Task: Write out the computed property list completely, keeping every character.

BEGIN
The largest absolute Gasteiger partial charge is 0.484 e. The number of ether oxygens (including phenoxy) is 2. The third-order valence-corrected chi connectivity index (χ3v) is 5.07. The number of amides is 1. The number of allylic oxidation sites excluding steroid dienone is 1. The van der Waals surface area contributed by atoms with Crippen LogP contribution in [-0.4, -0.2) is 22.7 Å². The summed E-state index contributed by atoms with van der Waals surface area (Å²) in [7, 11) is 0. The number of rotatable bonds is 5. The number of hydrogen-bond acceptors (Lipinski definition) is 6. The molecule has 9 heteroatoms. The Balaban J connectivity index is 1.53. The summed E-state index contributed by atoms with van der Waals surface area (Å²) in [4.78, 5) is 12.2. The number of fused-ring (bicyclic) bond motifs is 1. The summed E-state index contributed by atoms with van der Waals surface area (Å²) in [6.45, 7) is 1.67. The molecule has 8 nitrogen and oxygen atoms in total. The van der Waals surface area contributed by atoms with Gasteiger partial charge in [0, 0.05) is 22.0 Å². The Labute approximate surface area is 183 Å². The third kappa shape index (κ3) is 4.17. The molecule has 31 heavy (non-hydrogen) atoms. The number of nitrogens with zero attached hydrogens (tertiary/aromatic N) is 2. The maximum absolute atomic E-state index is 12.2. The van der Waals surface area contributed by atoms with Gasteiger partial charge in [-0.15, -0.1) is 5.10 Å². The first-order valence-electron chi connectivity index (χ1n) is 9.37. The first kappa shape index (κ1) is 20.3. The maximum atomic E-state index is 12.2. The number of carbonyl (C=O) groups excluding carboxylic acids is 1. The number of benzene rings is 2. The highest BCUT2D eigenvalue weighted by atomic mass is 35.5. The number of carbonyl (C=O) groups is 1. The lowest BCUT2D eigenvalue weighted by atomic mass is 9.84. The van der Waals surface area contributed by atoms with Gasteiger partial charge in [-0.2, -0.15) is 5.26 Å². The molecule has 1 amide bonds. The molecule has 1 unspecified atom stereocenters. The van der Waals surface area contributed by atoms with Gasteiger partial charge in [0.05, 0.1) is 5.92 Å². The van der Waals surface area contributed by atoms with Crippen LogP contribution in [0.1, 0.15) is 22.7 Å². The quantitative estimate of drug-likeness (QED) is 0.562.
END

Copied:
The largest absolute Gasteiger partial charge is 0.484 e. The number of ether oxygens (including phenoxy) is 2. The third-order valence-corrected chi connectivity index (χ3v) is 5.07. The number of amides is 1. The number of allylic oxidation sites excluding steroid dienone is 1. The van der Waals surface area contributed by atoms with Crippen LogP contribution in [-0.4, -0.2) is 22.7 Å². The summed E-state index contributed by atoms with van der Waals surface area (Å²) in [7, 11) is 0. The number of rotatable bonds is 5. The number of hydrogen-bond acceptors (Lipinski definition) is 6. The molecule has 9 heteroatoms. The Balaban J connectivity index is 1.53. The summed E-state index contributed by atoms with van der Waals surface area (Å²) in [4.78, 5) is 12.2. The number of fused-ring (bicyclic) bond motifs is 1. The summed E-state index contributed by atoms with van der Waals surface area (Å²) in [6.45, 7) is 1.67. The molecule has 8 nitrogen and oxygen atoms in total. The van der Waals surface area contributed by atoms with Gasteiger partial charge in [0, 0.05) is 22.0 Å². The Labute approximate surface area is 183 Å². The third kappa shape index (κ3) is 4.17. The molecule has 31 heavy (non-hydrogen) atoms. The number of nitrogens with zero attached hydrogens (tertiary/aromatic N) is 2. The maximum absolute atomic E-state index is 12.2. The van der Waals surface area contributed by atoms with Gasteiger partial charge in [-0.15, -0.1) is 5.10 Å². The first-order valence-electron chi connectivity index (χ1n) is 9.37. The first kappa shape index (κ1) is 20.3. The maximum atomic E-state index is 12.2. The number of carbonyl (C=O) groups excluding carboxylic acids is 1. The number of benzene rings is 2. The highest BCUT2D eigenvalue weighted by atomic mass is 35.5. The number of carbonyl (C=O) groups is 1. The lowest BCUT2D eigenvalue weighted by atomic mass is 9.84. The van der Waals surface area contributed by atoms with Gasteiger partial charge in [-0.2, -0.15) is 5.26 Å². The molecule has 1 amide bonds. The molecule has 1 unspecified atom stereocenters. The van der Waals surface area contributed by atoms with Gasteiger partial charge in [0.05, 0.1) is 5.92 Å². The van der Waals surface area contributed by atoms with Crippen LogP contribution in [0.1, 0.15) is 22.7 Å². The quantitative estimate of drug-likeness (QED) is 0.562.